Singh tells Winnipeg health workers he feels their pain
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Federal NDP Leader Jagmeet Singh got an earful from Winnipeg health workers Tuesday, who told him they are overworked and understaffed, and feel unsafe on the job.
Half a dozen workers, including nurses, painted a desperate picture of Manitoba’s health system for Singh as he made a stop in Winnipeg.
“You can’t even park your car safely at HSC. You can’t walk from your work environment to your vehicle often, even if you get done your shift and you get to go home,” said Lana Penner, president of Manitoba Nurses Union Local 10.
She said there had been multiple assaults at the hospital in just the past week.
She and others are critical of recent health-care announcements made by the Manitoba government, including a recruitment program that has been touted as potentially bringing more than 100 nurses from the Philippines to Manitoba this summer.
“Two-hundred people in the Philippines isn’t going to fix this problem, and certainly 25 seats in a nursing class isn’t going to fix this problem,” she said.
One worker talked about having to cope with a 50 per cent increase in patients; another explained she had left her job in emergency care due to chronic understaffing.
Penner said the lack of resources takes its toll.
“It’s going home at the end of every shift, sick, because you didn’t get done everything you needed to get done,” she said.
“It’s crying on your way to work because you know you’re not going be able to provide the care that you’ve been trained (to give). It’s about losing it in the middle of your shift because you’ve had to say no, or you haven’t gotten to that patient in time, or you haven’t provided that additional support to their family.”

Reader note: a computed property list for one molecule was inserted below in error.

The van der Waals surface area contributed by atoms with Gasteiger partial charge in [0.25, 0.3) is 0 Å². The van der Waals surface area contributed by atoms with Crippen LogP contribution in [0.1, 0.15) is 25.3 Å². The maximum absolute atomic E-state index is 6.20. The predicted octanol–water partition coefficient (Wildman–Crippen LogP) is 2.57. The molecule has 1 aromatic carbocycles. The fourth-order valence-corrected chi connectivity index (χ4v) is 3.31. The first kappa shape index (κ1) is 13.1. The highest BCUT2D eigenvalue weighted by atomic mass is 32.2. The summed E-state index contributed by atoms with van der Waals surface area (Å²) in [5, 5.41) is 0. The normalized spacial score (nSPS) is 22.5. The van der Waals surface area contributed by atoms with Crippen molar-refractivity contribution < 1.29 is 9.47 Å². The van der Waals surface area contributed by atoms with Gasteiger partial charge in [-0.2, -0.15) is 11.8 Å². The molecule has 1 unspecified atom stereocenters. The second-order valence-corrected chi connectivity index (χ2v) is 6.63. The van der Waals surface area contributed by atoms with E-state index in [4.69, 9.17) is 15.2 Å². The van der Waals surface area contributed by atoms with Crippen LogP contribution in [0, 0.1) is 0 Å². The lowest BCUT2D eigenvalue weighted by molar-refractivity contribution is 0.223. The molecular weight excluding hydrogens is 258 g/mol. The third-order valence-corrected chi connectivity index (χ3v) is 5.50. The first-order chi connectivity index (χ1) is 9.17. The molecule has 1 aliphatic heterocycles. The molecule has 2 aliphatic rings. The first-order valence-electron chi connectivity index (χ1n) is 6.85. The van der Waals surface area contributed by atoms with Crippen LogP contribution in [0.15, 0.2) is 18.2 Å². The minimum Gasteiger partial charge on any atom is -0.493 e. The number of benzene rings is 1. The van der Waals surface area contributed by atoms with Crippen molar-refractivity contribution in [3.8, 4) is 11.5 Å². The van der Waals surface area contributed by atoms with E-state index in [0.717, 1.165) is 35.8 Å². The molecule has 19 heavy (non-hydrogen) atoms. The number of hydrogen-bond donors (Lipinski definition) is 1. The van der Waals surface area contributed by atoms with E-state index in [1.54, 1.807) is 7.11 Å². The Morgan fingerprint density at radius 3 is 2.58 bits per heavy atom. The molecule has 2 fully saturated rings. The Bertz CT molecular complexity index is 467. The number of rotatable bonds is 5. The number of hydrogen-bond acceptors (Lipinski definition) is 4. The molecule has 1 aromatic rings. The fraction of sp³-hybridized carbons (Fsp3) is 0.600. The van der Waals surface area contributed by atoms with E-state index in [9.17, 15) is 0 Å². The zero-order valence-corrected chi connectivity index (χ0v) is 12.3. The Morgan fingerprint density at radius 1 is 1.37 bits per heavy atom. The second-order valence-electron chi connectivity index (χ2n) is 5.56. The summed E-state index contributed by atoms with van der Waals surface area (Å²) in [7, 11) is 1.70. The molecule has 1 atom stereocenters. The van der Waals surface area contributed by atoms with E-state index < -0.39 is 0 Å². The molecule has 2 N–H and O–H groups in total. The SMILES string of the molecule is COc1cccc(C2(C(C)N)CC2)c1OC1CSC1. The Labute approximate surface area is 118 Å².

For his part, Singh used the event at Riverview Community Centre to slam the agreement in principle it reached with Manitoba — for $6.7 billion over 10 years — to improve wait times and access to services.
It’s part of a $196.1-billion national program.
Singh has tabled a motion in the House of Commons that calls on MPs to “express disappointment that the prime minister has promoted Ontario’s for-profit health plans as “innovation” and ensure that the newly announced health care funding not be used for the for-profit private system.”
Singh said Tuesday Ottawa’s funding is not directed toward a solution to the myriad problems that plague the health care system.
“The problem that we’re up against is a health-care worker shortage. The prime minister made a big deal about having strings attached, or conditions, which we supported. But when it comes down to it, we don’t really see those conditions. We certainly don’t see those conditions or those strings attached, being in any way linked to the actual solving of the problem.”
Premier Heather Stefanson has said details of the deal related to accountability still must be hammered out, and would be based on parameters set by the federal government.
Singh said the Manitoba NDP is concerned the Tory government will quickly funnel that money into private health.
“I am deeply concerned about the accountability of our public funds going to provinces, particularly where those provinces have openly said they’re going to use it for for-profit clinics,” he said.
“I don’t want a cent of people’s hard-earned public money going to line the pockets of a rich CEO who’s making money off of people’s pain.”
Malak Abas is a reporter for the Winnipeg Free Press.